As a founder and director of CAWP, Mandel built a national center with multifaceted research, education, public service and information programs on women’s political participation, helping to define and expand the field. As Eagleton’s director she remained affiliated with CAWP as a senior scholar, continuing to teach and write about leadership and emphasize the political history of women in the United States. 

In August, when she announced her decision to step down as Eagleton’s director, Mandel said, “I am proud of Eagleton’s long-standing, nationally respected centers and programs, as well as the groundbreaking new ones that have been initiated and nurtured under my watch, the hundreds of students who have passed through our doors and the impressive and collegial faculty and staff who have been attracted to the institute and, in many cases, continued to work here almost as long as me.”

Mandel’s work at the institute was informed by her own government service as an appointee to both federal and state bodies. She was appointed by President George H.W. Bush to the U.S. Holocaust Memorial Council, the governing body for the U.S. Holocaust Memorial Museum in Washington, DC, and reappointed and designated vice chair of the board by President Bill Clinton; her service to the museum extended from 1991-2005. She was the founding chair of the Museum’s Committee on Conscience. More recently, New Jersey Governor Phil Murphy appointed her to the New Jersey Council for the Humanities.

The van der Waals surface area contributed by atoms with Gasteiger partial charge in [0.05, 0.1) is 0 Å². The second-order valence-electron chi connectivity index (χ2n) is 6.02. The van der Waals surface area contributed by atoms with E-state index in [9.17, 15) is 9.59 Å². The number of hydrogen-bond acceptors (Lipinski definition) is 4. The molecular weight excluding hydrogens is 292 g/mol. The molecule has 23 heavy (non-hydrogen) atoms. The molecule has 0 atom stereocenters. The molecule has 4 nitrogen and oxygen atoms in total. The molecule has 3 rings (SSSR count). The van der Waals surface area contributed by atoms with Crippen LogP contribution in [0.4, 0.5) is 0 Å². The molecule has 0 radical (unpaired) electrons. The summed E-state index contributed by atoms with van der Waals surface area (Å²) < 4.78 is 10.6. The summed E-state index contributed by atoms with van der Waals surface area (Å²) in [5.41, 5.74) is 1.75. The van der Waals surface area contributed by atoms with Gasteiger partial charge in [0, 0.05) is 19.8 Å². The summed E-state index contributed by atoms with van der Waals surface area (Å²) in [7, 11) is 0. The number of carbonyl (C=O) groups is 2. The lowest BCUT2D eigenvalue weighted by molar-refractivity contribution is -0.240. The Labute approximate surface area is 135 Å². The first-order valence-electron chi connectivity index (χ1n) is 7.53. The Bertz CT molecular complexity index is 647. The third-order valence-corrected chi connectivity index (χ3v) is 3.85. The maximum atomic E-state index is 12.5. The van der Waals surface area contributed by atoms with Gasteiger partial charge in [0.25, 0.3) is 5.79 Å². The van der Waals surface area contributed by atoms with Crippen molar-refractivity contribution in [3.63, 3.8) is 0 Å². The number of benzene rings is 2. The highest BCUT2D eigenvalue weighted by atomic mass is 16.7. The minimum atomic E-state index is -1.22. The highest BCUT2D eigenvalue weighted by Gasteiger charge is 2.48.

As Eagleton’s director, Mandel focused nearly a quarter century on shaping a distinctive, path-breaking institution, widely known and respected as the Rutgers “Place for Politics.” She nurtured existing strengths in an Institute established in 1956 and expanded Eagleton’s work into new arenas under the broad mandate of Florence Peshine Eagleton, whose founding bequest called for “the development of and education for responsible leadership in civic and governmental affairs and the solution of their political problems.”

Among Mandel’s signature achievements as director of Eagleton:

  • Developing an outstanding faculty and staff community, bringing together educators, scholars and practitioners who explore both perennial and under-examined themes in American politics and government.
  • Building specialized research programs and centers at Eagleton, where faculty and staff collaborate and connect, both within Rutgers and in the wider world of scholars and practitioners.
  • Restructuring and expanding Eagleton’s education programs, allowing students from every Rutgers campus to benefit from unique offerings on the undergraduate and graduate levels that blend classroom learning with direct experience in politics and government. A hallmark of Eagleton’s student programs under Mandel’s directorship was frequent contact with political practitioners in formal and informal settings.